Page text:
A Fifth of Icelandic Population to be Vaccinated Before the End of 2021

Iceland intends to vaccinate a fifth of the nation against COVID-19 by the end of next year, RÚV reports.

Iceland has expressed interest in joining the WHO’s COVAX Facility, a World Health Organization (WHO)-backed initiative intended to ensure that countries around the world have fast and fair access to COVID-19 vaccines. In a press conference on Thursday, Chief Epidemiologist Þórólfur Guðnason noted that taking part in COVAX will “guarantee us vaccines when the time comes.” Of the 80 nations that have expressed interest in participating in the project in various ways, he continued, “Nine vaccine manufacturers have been selected to collaborate on this project, which seems likely to yield positive results; six of them already have vaccines in clinical trials.”

See Also: Iceland Contributes ISK 500 Million to International Vaccine Development Initiative

Vaccinating a fifth of the Icelandic population is expected to cost ISK 700 million [€4.44 million; $5.15 million]. “It’s been determined that each person will need two doses in order to be fully inoculated. We anticipate that each dose of the vaccine will cost around ISK 5,000 [€32; $37],” explained Þórólfur.

Asked how authorities would be deciding who would be vaccinated, Þórólfur said it wasn’t yet time to work out such details, but that it was likely that a similar approach would be taken as was during the N1H1 pandemic of 2009, namely that at-risk individuals and healthcare workers would be given priority.

“There are always grumblings and discrepancies about who people think should get priority—it’s just one of the epidemiologist’s headaches,” Þórólfur concluded.

Iceland Contributes ISK 500 Million to International Vaccine Development Initiative

As part of an international coalition of nations, corporations, and institutions, Iceland is contributing ISK 500 million ($3.8 million/€3.36 million) to global efforts to develop a vaccine for the COVID-19 virus. This announcement was made during a virtual conference held by the Gavi Vaccine Alliance, according to a press release on the Icelandic Government’s website.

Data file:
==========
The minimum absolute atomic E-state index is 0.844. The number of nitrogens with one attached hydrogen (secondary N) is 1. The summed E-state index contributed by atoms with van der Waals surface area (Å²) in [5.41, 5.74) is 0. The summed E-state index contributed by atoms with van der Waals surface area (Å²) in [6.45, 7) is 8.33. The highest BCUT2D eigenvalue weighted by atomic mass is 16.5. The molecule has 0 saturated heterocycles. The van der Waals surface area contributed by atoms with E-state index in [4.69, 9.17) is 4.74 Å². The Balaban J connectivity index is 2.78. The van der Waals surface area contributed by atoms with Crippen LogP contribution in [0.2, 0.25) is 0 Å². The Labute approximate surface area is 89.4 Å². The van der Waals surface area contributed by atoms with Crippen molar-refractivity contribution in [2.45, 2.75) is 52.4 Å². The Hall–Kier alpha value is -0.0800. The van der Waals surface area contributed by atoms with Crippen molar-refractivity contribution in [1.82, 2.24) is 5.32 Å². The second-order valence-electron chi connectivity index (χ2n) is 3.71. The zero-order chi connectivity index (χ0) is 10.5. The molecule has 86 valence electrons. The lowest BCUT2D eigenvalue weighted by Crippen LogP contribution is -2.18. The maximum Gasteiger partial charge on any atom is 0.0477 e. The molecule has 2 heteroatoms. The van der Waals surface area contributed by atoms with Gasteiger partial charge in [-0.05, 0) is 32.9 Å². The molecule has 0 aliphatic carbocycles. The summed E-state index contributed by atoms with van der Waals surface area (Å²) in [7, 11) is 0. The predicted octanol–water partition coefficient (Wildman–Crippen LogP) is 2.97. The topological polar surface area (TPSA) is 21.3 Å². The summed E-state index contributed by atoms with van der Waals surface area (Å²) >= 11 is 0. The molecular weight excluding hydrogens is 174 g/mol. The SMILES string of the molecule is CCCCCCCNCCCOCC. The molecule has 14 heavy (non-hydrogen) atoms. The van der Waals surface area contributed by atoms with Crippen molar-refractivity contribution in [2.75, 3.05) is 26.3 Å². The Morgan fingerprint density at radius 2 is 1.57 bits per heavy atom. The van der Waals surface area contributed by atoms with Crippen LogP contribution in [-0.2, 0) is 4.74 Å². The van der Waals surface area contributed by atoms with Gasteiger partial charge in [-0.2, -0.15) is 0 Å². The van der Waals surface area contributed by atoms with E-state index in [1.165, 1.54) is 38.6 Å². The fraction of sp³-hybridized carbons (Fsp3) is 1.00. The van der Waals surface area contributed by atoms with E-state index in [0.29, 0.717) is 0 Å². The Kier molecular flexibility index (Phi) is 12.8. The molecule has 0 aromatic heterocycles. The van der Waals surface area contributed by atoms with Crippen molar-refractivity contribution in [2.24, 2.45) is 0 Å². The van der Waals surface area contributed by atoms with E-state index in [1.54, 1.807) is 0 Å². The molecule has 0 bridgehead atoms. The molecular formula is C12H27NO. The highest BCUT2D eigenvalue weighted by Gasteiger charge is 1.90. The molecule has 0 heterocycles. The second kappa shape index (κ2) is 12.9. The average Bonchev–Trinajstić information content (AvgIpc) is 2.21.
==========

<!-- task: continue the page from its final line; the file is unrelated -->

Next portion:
The coalition, which was founded a month ago, aims to accelerate the development, production, and distribution of the COVID-19 vaccine. It also intends to support the taking of samples and broadly applicable treatment solutions for all people, regardless of residence and economic status. The World Health Organization is part of the coalition, which has been promised millions (in USD) in support from Norway, and hundreds of millions (in USD) in support from the US, the UK, Canada, and Germany.

Iceland will be dividing its contribution: half will go to the Gavi Vaccine Alliance, and half will go to the Coalition for Epidemic Preparedness Innovation (CEPI).

The virtual conference was also tele-attended by UK Prime Minister Boris Johnson and Microsoft founder Bill Gates was one of the speakers. The Bill and Melinda Gates Foundation has pledged $250 million (ISK 32.8 billion/€220.6 million) to fight COVID-19.

When announcing Iceland’s contribution, Prime Minister Katrín Jakobsdóttir emphasised the importance of equal access to health care and safe vaccines, irrespective of gender, economic status, or place of residence. “Equal access to health care is one of the most important public health issues and guarantees the most basic human right – the right to life. Vaccines provide all generations the opportunity for a healthy and fulfilling life.”

The Gavi conference aimed to raise $7.4 billion (ISK 972 billion/€6.53 billion) for its efforts, but it did even better, raising $8.8 billion (ISK 1.1 trillion/€7.77 billion).